What a blessing to have several folks in our community offer us the chance to harvest grapes from their vines!
Harvesting and preserving has been truly a family affair. My husband and I cut clusters to fill three tubs, and then the children and I pulled the grapes from the stems. The fruit was turned into 28 large jars of grape juice. I saved some grapes to make jam; but before I could begin, I received a call with an offer for more grapes. This time, the children enjoyed taking turns on the ladder to reach the grape clusters. We filled another three tubs. My husband and the kids set to work stemming grapes while I set about making the jam.
Working together as a family can provide opportunity for passing on family history. Recently, I was reminded of this fact when at a family retreat, my aunts, uncles, and mother were reminiscing about stories they had heard when they were growing up. So I began to tell my family about my memories surrounding grape juice.
When I was a girl, I often went to my grandparents’ farm which was just a few miles away from the farm where we lived. When it was haying time, Grandpa would hire in a few neighborhood boys; and my parents and several other relatives would gather to do the hot dusty work. In those days, a square baler was pulled by a tractor; and a wagon was hitched behind the baler to catch the bales. (In telling my children this story, I had to explain that the bales were small enough that a man or a strong woman could pick them up by the baler twine. The kids are mostly used to seeing the large round bales.) While one crew was out in the fields, the rest of the workers would be in the barn unloading hay bales onto the elevator or tossing and carefully stacking bales in the hay mow. There was always lots of dust, so there was plenty of sneezing and red handkerchiefs.
While I must have spent some time in the barn to remember these details, I believe I was often in the house with Grandma. She would cook a huge noon meal with lots of dishes, at least it seemed that way to me as a child. The workers would gather around the table, Grandpa would ask the blessing, and the dishes would be passed family style. I do not recall specifically the kind of food that was served; but since they had a large vegetable garden, I am sure there was plenty of fresh and cooked produce. What I remember is the festive, joyful atmosphere as the workers nourished their bodies and conversed about various topics.
Now sometime in the course of the day, Grandma and I would go up to the barn bearing refreshment which included her homemade grape juice mixed with ginger ale. How cool and sweet that drink went down! For those working in the heat and dust, I am sure it provided a similar effect to Gatorade.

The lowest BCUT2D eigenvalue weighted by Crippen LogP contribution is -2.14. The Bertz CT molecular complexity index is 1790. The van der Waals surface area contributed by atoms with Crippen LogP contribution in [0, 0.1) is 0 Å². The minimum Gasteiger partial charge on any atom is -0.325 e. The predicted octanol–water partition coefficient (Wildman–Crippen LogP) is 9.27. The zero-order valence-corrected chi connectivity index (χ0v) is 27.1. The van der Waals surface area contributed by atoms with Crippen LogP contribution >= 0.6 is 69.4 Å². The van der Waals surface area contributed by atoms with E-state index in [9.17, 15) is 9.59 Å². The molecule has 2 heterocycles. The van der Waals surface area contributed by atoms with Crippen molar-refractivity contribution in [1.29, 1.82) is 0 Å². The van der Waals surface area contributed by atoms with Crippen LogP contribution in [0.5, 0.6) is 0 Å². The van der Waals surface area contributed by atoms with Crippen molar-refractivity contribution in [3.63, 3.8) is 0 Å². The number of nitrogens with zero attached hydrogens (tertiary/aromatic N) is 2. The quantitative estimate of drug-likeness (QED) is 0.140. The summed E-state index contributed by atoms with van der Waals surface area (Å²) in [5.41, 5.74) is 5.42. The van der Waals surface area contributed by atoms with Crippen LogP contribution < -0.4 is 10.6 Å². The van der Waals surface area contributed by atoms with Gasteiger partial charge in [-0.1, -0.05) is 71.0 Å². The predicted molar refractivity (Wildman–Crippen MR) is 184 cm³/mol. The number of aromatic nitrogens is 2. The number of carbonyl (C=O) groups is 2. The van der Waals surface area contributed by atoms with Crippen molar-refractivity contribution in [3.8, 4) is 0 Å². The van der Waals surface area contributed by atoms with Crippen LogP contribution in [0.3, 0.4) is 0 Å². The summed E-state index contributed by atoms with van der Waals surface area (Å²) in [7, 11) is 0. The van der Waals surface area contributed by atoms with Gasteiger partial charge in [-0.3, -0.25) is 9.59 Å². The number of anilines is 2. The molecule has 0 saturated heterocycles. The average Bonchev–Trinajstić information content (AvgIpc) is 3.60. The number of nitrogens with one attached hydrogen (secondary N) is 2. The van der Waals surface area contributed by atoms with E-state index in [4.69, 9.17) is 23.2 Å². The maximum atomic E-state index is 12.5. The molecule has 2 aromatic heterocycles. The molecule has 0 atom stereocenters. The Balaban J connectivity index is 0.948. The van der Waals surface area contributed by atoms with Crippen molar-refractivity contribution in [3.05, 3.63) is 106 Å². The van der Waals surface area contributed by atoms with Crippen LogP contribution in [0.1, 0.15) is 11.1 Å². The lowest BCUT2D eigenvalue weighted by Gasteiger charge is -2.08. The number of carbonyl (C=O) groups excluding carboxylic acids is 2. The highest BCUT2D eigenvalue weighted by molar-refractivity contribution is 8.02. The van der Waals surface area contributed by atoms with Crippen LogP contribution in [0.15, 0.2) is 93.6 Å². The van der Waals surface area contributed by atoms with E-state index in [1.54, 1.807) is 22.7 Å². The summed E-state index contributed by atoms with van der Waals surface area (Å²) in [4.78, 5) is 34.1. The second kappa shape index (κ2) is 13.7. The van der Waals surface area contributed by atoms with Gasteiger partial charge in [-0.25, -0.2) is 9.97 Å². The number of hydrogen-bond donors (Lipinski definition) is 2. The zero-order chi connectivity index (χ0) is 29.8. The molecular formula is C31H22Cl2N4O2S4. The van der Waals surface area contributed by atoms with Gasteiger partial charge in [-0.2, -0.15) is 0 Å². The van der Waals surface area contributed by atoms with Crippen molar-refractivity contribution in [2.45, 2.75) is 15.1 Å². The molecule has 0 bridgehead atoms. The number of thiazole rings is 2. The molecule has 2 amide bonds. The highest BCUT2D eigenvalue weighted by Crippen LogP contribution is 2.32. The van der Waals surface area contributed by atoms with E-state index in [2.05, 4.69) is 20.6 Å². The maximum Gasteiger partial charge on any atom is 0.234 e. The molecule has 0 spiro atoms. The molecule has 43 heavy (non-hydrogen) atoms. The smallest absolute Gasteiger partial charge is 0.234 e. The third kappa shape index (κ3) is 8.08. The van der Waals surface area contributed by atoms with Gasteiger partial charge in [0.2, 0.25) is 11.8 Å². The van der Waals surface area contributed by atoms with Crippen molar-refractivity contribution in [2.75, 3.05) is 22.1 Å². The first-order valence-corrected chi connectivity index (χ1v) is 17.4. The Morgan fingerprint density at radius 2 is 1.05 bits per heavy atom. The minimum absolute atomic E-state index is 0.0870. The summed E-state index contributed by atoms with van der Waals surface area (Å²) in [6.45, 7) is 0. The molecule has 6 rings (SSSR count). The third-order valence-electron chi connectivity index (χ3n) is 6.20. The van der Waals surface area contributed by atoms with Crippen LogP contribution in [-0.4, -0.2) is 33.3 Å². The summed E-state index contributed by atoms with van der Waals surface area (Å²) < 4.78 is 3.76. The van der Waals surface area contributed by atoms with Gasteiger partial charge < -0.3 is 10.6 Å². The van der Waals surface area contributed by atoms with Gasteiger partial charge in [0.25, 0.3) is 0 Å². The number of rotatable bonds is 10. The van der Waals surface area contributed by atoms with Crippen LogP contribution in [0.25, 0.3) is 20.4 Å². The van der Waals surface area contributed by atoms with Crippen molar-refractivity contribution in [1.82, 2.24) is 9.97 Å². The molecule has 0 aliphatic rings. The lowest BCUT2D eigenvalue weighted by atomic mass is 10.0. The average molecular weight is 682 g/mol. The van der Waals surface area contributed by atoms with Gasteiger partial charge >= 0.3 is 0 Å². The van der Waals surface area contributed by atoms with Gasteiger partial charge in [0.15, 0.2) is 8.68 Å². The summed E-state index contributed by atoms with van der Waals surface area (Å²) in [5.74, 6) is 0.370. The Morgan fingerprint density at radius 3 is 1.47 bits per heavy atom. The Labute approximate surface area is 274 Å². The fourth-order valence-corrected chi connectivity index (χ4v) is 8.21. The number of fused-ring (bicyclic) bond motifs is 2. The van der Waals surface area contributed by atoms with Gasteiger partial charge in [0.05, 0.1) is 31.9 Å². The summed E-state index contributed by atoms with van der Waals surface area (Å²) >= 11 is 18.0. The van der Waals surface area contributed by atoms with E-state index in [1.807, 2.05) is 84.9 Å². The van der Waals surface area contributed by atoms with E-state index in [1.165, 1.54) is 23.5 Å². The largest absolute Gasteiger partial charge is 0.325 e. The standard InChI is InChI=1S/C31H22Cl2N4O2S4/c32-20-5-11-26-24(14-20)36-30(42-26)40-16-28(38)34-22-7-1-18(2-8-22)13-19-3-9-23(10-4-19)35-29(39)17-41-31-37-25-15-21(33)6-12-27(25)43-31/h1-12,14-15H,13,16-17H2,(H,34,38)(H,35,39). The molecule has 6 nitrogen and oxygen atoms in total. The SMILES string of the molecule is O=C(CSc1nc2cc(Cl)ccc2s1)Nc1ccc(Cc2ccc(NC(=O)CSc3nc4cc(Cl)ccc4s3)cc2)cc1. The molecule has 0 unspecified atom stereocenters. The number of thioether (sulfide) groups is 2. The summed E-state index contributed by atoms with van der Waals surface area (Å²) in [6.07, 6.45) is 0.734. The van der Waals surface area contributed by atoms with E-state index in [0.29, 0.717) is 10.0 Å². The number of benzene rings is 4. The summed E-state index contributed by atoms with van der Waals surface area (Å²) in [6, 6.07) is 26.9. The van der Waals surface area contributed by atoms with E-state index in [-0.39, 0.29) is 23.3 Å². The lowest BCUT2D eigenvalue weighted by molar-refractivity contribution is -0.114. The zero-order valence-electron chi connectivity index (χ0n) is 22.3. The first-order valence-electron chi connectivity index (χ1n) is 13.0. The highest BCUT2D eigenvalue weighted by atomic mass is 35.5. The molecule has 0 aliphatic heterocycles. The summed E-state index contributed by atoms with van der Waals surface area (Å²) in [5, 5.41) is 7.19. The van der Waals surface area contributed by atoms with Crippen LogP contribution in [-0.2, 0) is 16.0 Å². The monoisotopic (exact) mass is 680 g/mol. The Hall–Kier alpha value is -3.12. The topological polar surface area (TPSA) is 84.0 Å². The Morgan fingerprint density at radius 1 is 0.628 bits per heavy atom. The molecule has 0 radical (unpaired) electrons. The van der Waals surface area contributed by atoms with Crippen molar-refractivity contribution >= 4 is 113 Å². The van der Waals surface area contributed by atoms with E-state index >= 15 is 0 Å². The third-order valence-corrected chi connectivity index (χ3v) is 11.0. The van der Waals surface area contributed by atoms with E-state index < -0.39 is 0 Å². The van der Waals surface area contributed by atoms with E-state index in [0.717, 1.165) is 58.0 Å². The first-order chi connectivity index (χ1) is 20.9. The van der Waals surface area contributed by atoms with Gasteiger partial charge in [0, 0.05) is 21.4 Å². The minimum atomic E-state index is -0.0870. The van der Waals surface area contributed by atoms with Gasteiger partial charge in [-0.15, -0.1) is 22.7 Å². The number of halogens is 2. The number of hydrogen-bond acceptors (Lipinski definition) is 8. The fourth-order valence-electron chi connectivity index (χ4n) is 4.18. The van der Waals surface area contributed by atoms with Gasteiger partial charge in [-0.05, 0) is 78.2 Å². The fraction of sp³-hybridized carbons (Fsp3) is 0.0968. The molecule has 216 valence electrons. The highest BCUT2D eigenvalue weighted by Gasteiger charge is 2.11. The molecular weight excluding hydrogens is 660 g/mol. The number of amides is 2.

Every year that I am able to make grape juice, I think of those days and feel a connection to the past. Maybe someday, our children will be sitting with their children and say, “I remember when…..”
Here is the way my grandmother, mother, and I have made grape juice. Fill a canning jar half full with clean grapes. Add syrup to jar, allowing head space. The syrup recipe is 1 cup of sugar to 3 cups of water or 1/2 cup of honey to 3 cups of water. Make sure jar rim is clean, then place jar flat and tighten ring. Process in a boiling water bath canner for 30 minutes. Remove and cool. When ready to serve, strain off grapes. You may add ginger ale to make a sparkling grape juice.
When I was making the grape jam, I tasted the juice that came from the grapes and noticed how the grape flavor was strong. So after my husband and I discussed the idea, we decided to try another method of making juice with the second harvest of grapes. This is what we did: Stem and wash grapes. Fill large kettle with grapes; add enough water to almost cover the grapes. Cook until soft. Put through a churn. Stir in 1 cup of sugar per gallon of juice. Pour into jars and process in a boiling water bath canner for 15 minutes. For us, three large tubs of grapes yielded 7 large jars and 9 quarts of juice. With the second method, the yield is lower and it is a messier process; but the product has a stronger grape flavor, uses less sweetener, and takes less time to can. It will be interesting to see which type of juice our family prefers.